• db.StringProperty(), which defines short, indexed text strings.
  • db.TextProperty(), which is for unindexed text strings of any length.
  • db.BlobProperty(), for unindexed binary data.
  • db.IntegerProperty(), for integers.
  • db.FloatProperty() for floating point numbers.
  • db.DateProperty(), db.TimeProperty, db.DateTimeProperty(), for dates, times, and timestamps, respectively.
  • db.BooleanProperty() for boolean values.
  • db.ReferenceProperty() for referencing other models.

The last one, ReferenceProperty, deserves extra attention. To use a ReferenceProperty, you must specify one argument, the model class you are referencing, and this model class must have been defined before the class containing the ReferenceProperty. For example:

class Owner(db.Model):
  name = db.StringProperty()

class Pet(db.Model):
  name = db.StringProperty()
  owner = db.ReferenceProperty(Owner)

If you need to create a reference to another object of the same class, use a db.SelfReferenceProperty(), which does not require any parameters.

If you need to see how your Java models map to these, look at your app's data in the Admin Console datastore viewer to see the kind and field names.

Now that you've specified your models to match the Java ones (or at least the ones you need to bulk-load), you can write the Loader class that specifies how to map your CSV (or other) data to the models you just defined. The best reference for this is the official documentation, here - the procedure is identical for loading into standard Python apps as for loading into your Java app. For example, here's a loader for our Film class:

from import bulkloader
import loader

class FilmLoader(bulkloader.Loader):
  def __init__(self):
    super(FilmLoader, self).__init__(self, 'Film',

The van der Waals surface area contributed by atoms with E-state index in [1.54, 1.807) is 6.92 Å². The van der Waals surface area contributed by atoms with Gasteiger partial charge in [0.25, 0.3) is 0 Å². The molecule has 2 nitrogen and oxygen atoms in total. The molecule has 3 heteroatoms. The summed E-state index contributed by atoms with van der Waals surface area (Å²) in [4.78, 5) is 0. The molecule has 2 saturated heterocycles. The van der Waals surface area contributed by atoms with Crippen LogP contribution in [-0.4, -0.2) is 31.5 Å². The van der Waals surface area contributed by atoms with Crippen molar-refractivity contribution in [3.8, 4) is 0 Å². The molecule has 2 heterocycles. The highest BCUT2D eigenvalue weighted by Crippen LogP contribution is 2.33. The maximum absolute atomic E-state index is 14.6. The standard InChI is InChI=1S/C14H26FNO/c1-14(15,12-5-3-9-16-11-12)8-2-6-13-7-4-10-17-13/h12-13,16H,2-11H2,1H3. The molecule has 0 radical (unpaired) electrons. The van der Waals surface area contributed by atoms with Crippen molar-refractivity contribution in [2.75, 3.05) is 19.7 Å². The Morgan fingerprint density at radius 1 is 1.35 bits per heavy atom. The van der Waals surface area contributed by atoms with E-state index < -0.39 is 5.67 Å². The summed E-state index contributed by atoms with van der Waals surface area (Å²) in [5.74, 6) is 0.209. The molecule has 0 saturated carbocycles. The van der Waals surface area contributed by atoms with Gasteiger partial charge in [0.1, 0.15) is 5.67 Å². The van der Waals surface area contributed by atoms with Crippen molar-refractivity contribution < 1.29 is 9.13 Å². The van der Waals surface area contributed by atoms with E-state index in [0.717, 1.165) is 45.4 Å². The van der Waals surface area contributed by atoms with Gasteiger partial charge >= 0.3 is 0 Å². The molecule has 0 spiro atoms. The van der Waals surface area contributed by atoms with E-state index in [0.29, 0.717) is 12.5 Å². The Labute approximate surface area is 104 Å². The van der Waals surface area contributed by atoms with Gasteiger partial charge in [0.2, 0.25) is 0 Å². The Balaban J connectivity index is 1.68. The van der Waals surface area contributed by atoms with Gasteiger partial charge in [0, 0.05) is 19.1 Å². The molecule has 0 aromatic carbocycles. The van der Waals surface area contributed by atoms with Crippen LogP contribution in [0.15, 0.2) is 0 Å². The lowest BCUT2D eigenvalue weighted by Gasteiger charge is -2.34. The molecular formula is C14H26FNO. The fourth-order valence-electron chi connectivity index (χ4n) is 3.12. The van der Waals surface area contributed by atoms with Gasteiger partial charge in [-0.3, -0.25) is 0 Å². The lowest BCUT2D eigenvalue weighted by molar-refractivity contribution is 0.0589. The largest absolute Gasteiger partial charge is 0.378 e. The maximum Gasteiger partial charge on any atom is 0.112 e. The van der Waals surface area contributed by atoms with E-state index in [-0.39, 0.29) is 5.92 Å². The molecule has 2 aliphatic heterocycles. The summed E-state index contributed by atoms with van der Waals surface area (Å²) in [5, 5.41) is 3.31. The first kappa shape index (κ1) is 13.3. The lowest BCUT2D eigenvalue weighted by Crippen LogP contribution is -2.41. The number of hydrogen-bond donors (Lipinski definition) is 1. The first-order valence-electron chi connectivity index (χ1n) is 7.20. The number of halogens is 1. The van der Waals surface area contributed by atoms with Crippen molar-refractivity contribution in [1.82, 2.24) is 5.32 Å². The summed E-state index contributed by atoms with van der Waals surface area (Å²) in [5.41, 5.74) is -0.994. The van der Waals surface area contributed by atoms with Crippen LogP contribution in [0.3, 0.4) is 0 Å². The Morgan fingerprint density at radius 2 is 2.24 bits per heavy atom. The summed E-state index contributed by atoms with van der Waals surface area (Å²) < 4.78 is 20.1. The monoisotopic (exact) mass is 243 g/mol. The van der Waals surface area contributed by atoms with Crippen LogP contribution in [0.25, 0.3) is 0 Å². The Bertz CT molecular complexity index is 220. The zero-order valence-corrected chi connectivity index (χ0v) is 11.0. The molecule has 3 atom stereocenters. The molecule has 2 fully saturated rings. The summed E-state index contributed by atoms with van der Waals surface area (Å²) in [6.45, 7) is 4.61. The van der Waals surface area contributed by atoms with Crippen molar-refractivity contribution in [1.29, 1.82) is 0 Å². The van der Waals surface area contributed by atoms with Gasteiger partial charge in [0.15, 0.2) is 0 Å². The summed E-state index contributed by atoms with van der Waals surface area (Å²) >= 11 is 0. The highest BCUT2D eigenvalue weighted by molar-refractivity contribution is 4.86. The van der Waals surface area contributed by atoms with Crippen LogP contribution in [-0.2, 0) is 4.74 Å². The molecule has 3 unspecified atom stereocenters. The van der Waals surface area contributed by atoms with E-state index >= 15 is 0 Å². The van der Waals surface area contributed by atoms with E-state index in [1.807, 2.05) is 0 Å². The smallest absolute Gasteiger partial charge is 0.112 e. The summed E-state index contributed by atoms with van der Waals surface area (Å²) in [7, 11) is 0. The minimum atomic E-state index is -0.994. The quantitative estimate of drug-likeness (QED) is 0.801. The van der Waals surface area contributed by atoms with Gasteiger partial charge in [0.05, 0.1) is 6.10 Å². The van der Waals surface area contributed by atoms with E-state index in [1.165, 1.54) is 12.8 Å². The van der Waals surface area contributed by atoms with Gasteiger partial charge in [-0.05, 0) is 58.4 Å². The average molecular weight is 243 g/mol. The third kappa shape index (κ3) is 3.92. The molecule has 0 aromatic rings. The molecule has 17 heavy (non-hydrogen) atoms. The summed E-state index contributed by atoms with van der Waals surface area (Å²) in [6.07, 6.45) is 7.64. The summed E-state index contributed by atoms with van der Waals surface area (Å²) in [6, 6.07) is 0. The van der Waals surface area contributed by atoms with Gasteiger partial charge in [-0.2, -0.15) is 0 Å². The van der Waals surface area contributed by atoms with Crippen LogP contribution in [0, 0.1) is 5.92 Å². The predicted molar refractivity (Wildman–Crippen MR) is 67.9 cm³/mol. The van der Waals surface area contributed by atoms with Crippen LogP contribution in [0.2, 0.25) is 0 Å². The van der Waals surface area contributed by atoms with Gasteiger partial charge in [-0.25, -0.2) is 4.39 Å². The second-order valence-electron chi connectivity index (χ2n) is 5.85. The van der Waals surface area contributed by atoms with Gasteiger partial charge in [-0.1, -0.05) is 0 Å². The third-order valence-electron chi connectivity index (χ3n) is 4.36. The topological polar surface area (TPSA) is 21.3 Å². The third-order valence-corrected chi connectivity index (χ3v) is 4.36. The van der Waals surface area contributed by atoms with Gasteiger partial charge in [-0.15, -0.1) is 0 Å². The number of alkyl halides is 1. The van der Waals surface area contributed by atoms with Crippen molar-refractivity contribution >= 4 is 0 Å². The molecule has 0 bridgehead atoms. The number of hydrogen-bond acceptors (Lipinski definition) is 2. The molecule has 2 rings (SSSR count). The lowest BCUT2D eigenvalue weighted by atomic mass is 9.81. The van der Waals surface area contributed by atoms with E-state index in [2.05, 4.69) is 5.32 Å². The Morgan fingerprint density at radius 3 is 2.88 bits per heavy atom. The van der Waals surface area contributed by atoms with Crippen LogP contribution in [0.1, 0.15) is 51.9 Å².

[('name', str),
                                      ('average_rating', float),
                                      ('num_ratings', int),

loaders = [FilmLoader]

Put your loader(s) in a file called, in the same directory as your file.

The first two lines of import the bulkloader module, which we need to define our loader, and the models module we defined earlier. The rest are the loader definition, as described in the docs linked above. The last line provides a listing of loader classes to use.

You may also want to read the previous articles in this series for advanced bulkloading techniques. Once you've defined your loader, you're ready to bulkload the data into the datastore. The process for this is described here. Because we're loading our data into a version other than the default - the one we created way back at the start - we need to supply an extra argument or two. Here's an example command line for loading our Films into an app called 'filmdb': upload_data --filename=film_data.csv --kind=Film --url=

Here, 'directory' is the directory containing app.yaml and our Python files. Running this will upload your data into your app, where it will be accessible from your Java application. Congratulations!

Next time, we'll discuss some useful examples of custom Property classes for Python.